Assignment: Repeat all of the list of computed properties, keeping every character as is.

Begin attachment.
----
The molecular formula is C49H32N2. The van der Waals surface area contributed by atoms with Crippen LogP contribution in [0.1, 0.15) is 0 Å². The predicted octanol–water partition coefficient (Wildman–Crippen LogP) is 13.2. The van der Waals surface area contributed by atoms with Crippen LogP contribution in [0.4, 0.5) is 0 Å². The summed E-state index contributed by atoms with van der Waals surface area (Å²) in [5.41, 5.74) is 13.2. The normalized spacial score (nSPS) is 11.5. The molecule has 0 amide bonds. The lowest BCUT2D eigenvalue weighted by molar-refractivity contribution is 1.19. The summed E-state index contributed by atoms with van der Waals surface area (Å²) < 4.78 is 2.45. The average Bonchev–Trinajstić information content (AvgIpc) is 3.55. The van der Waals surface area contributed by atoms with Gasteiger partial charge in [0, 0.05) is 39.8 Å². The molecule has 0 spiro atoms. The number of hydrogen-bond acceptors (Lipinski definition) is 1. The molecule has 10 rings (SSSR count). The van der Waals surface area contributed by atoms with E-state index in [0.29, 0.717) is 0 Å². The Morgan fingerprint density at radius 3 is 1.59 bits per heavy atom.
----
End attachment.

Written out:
The molecular formula is C49H32N2. The van der Waals surface area contributed by atoms with Crippen LogP contribution in [0.1, 0.15) is 0 Å². The predicted octanol–water partition coefficient (Wildman–Crippen LogP) is 13.2. The van der Waals surface area contributed by atoms with Crippen LogP contribution in [0.4, 0.5) is 0 Å². The summed E-state index contributed by atoms with van der Waals surface area (Å²) in [5.41, 5.74) is 13.2. The normalized spacial score (nSPS) is 11.5. The molecule has 0 amide bonds. The lowest BCUT2D eigenvalue weighted by molar-refractivity contribution is 1.19. The summed E-state index contributed by atoms with van der Waals surface area (Å²) < 4.78 is 2.45. The average Bonchev–Trinajstić information content (AvgIpc) is 3.55. The van der Waals surface area contributed by atoms with Gasteiger partial charge in [0, 0.05) is 39.8 Å². The molecule has 0 spiro atoms. The number of hydrogen-bond acceptors (Lipinski definition) is 1. The molecule has 10 rings (SSSR count). The van der Waals surface area contributed by atoms with E-state index in [0.29, 0.717) is 0 Å². The Morgan fingerprint density at radius 3 is 1.59 bits per heavy atom.